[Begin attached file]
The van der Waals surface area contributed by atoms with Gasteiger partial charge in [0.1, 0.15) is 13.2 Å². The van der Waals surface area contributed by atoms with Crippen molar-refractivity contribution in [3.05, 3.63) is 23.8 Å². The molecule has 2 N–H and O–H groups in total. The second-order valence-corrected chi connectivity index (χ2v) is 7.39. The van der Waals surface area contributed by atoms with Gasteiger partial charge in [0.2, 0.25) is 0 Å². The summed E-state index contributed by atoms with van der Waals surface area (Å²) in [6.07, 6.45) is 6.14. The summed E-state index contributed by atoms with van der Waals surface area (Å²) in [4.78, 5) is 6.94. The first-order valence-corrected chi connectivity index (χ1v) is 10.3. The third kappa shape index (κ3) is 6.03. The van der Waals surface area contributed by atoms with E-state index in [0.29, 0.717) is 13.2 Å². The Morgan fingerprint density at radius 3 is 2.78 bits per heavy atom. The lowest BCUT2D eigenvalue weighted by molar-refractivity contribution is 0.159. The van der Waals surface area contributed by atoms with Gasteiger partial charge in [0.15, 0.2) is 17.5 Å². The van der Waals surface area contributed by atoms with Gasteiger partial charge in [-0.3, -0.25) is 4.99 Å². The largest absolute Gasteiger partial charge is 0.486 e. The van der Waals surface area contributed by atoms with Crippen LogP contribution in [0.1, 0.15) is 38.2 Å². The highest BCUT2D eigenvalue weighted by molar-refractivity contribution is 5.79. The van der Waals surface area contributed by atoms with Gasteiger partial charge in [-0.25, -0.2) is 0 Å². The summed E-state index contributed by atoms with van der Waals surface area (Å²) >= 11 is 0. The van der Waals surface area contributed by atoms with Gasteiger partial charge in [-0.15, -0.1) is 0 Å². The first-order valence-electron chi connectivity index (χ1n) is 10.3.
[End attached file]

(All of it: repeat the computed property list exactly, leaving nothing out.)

The van der Waals surface area contributed by atoms with Gasteiger partial charge in [0.1, 0.15) is 13.2 Å². The van der Waals surface area contributed by atoms with Crippen molar-refractivity contribution in [3.05, 3.63) is 23.8 Å². The molecule has 2 N–H and O–H groups in total. The second-order valence-corrected chi connectivity index (χ2v) is 7.39. The van der Waals surface area contributed by atoms with Gasteiger partial charge in [0.2, 0.25) is 0 Å². The summed E-state index contributed by atoms with van der Waals surface area (Å²) in [6.07, 6.45) is 6.14. The summed E-state index contributed by atoms with van der Waals surface area (Å²) in [4.78, 5) is 6.94. The first-order valence-corrected chi connectivity index (χ1v) is 10.3. The third kappa shape index (κ3) is 6.03. The van der Waals surface area contributed by atoms with E-state index in [0.29, 0.717) is 13.2 Å². The Morgan fingerprint density at radius 3 is 2.78 bits per heavy atom. The lowest BCUT2D eigenvalue weighted by molar-refractivity contribution is 0.159. The van der Waals surface area contributed by atoms with Gasteiger partial charge in [0.15, 0.2) is 17.5 Å². The van der Waals surface area contributed by atoms with Gasteiger partial charge in [-0.3, -0.25) is 4.99 Å². The largest absolute Gasteiger partial charge is 0.486 e. The van der Waals surface area contributed by atoms with Crippen LogP contribution in [0.1, 0.15) is 38.2 Å². The highest BCUT2D eigenvalue weighted by molar-refractivity contribution is 5.79. The van der Waals surface area contributed by atoms with Gasteiger partial charge in [-0.25, -0.2) is 0 Å². The summed E-state index contributed by atoms with van der Waals surface area (Å²) >= 11 is 0. The van der Waals surface area contributed by atoms with Gasteiger partial charge in [-0.15, -0.1) is 0 Å². The first-order valence-electron chi connectivity index (χ1n) is 10.3.